Emory Report
February 16, 2009
Volume 61, Number 20



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February 16
, 2009
Vicente Fox will speak to graduates

By Beverly Clark

Former President of Mexico Vicente Fox will deliver the keynote address at Emory’s 164th commencement ceremony Monday, May 11. He will receive an honorary doctor of laws degree.

“Vicente Fox has proven himself a charismatic and insightful speaker as well as an agent of positive transformation in his own country,” says President Jim Wagner, who will preside over the ceremony for about 3,600 graduates.

“Emory has been fortunate to forge academic partnerships with Centro Fox, which is the first presidential library and center of its kind in Mexico. As our graduates step into a world where the international affairs of the United States are undergoing profound changes, it will be fitting to hear from a leader who has sought to address the challenges facing our own hemisphere.”

Three other individuals also will be recognized during Commencement with honorary degrees: Nancy Cantor, chancellor and president of Syracuse University, who will receive a doctor of laws; former U.S. Surgeon General David Satcher, currently director of the Morehouse School of Medicine’s Center of Excellence on Health Disparities, who will receive a doctor of science; and Robert Spano, Grammy-Award winning conductor and music director for the Atlanta Symphony, who will receive a doctor of music.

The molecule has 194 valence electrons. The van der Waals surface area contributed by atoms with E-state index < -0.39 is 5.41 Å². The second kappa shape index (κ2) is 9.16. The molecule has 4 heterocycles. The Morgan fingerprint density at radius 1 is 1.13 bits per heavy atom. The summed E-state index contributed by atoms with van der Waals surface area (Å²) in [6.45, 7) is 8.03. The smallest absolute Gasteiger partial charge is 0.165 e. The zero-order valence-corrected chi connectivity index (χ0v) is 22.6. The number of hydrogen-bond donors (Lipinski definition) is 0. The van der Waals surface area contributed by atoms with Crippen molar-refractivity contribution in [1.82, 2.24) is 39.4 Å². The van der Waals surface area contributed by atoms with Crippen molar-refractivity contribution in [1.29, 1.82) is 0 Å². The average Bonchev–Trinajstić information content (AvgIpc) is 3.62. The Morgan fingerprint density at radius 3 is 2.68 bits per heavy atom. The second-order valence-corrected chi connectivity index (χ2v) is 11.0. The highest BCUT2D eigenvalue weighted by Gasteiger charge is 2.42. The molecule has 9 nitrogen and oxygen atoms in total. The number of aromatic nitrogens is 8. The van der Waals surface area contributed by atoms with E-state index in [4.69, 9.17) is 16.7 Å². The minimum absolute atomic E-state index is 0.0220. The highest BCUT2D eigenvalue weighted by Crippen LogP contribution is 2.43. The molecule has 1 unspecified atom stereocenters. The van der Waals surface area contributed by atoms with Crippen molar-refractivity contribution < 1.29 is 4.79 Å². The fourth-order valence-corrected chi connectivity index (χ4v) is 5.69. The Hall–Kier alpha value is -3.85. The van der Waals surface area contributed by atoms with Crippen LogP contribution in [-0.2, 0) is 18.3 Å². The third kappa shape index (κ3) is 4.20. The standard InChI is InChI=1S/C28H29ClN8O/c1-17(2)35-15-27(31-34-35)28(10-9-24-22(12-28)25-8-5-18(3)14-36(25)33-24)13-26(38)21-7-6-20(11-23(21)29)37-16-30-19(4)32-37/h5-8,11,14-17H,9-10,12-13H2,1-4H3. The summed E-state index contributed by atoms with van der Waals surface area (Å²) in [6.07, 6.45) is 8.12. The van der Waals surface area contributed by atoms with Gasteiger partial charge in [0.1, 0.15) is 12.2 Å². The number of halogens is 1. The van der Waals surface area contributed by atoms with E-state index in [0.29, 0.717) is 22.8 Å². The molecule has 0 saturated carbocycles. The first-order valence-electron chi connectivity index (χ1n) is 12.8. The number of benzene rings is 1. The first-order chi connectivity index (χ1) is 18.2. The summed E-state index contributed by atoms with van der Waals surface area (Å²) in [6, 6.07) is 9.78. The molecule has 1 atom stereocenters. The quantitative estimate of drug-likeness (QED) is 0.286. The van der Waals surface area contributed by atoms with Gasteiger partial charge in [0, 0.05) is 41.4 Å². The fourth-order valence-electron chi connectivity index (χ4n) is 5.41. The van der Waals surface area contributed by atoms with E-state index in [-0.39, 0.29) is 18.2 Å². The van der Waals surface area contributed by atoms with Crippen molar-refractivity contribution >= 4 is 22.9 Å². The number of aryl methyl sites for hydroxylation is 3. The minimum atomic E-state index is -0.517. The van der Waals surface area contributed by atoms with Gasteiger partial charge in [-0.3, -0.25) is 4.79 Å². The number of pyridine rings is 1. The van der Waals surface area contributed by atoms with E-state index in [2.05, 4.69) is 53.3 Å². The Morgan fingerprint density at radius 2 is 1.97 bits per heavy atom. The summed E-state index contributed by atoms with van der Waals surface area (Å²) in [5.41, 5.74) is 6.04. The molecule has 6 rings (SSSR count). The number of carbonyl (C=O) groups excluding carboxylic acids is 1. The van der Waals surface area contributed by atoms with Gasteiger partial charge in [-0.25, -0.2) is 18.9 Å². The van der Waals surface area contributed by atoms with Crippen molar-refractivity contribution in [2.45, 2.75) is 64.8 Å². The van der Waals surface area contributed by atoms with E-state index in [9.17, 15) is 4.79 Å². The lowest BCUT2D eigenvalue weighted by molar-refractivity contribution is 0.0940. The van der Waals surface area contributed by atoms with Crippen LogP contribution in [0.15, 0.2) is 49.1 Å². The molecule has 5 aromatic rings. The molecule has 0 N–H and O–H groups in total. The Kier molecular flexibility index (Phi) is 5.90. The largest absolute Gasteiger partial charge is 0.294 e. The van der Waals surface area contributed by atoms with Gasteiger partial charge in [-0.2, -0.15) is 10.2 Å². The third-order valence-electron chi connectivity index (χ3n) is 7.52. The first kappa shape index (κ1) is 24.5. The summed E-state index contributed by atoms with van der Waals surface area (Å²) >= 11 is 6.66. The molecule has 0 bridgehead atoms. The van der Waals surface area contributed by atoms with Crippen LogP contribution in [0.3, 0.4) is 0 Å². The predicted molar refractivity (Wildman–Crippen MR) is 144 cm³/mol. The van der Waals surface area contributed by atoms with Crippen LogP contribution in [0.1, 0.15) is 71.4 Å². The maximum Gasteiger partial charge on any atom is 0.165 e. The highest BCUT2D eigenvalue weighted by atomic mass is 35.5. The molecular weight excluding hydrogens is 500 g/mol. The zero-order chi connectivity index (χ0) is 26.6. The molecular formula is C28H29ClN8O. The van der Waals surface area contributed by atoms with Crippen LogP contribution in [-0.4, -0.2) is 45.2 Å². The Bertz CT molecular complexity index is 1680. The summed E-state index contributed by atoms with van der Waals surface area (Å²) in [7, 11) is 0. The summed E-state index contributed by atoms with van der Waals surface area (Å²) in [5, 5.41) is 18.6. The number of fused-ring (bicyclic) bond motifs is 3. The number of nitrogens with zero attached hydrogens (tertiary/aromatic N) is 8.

Fox founded Centro Fox in 2007. It is the first presidential library and museum to be established in Mexico, and its activities include a “center for the advancement of democracy” modeled loosely after the work of The Carter Center. Current collaborations between Emory and Centro Fox include a jointly organized research conference on migration to be held this year; an expansion of the Emory Global Health Institute’s field partner sites in the San Cristobal area of Mexico; and academic exchanges between students and faculty from Emory and partner institutions of Centro Fox.

In 2000, Fox was elected president of Mexico as the candidate of the Alliance for Change, which pledged to end government corruption and restore the economy. He became the first person elected president of Mexico independent of any affiliation with the Institutional Revolutionary Party, which had held power without interruption for 71 years. His inauguration marked the first time that an incumbent government in Mexico peacefully stepped aside for the opposition party.

During his six-year term, Fox successfully proposed legislation to increase the rights of Mexico’s indigenous peoples; made progress in negotiating cooperation with the United States in addressing drug trafficking and illegal immigration; increased public access to governmental information and greater freedom of expression; and reduced Mexico’s foreign debt and rate of inflation. Prior to his presidency, Fox served in the federal Chamber of Deputies and was governor of the state of Guanajuato.

Fox studied business in Mexico City and later earned an MBA from Harvard University. Prior to his career in politics, Fox was president of Coca-Cola Mexico, where he had started as a delivery-truck driver.